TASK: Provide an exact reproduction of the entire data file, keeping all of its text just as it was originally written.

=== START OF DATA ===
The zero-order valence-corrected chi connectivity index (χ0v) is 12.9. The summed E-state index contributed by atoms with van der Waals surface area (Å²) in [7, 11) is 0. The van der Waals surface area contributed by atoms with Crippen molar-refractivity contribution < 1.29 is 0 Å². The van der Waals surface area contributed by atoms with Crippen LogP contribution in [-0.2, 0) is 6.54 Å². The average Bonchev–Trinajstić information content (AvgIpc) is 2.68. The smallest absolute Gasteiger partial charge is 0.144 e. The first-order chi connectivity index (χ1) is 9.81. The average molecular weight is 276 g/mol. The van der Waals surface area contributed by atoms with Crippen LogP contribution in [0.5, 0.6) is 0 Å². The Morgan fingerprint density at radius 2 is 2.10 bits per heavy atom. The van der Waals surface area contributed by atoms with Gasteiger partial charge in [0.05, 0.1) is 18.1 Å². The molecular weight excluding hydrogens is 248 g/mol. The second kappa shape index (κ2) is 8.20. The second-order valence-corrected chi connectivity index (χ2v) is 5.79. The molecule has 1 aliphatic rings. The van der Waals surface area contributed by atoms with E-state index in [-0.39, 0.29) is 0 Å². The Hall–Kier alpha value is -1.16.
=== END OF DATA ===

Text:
The zero-order valence-corrected chi connectivity index (χ0v) is 12.9. The summed E-state index contributed by atoms with van der Waals surface area (Å²) in [7, 11) is 0. The van der Waals surface area contributed by atoms with Crippen molar-refractivity contribution < 1.29 is 0 Å². The van der Waals surface area contributed by atoms with Crippen LogP contribution in [-0.2, 0) is 6.54 Å². The average Bonchev–Trinajstić information content (AvgIpc) is 2.68. The smallest absolute Gasteiger partial charge is 0.144 e. The first-order chi connectivity index (χ1) is 9.81. The average molecular weight is 276 g/mol. The van der Waals surface area contributed by atoms with Crippen LogP contribution in [0.5, 0.6) is 0 Å². The Morgan fingerprint density at radius 2 is 2.10 bits per heavy atom. The van der Waals surface area contributed by atoms with Gasteiger partial charge in [0.05, 0.1) is 18.1 Å². The molecular weight excluding hydrogens is 248 g/mol. The second kappa shape index (κ2) is 8.20. The second-order valence-corrected chi connectivity index (χ2v) is 5.79. The molecule has 1 aliphatic rings. The van der Waals surface area contributed by atoms with E-state index in [-0.39, 0.29) is 0 Å². The Hall–Kier alpha value is -1.16.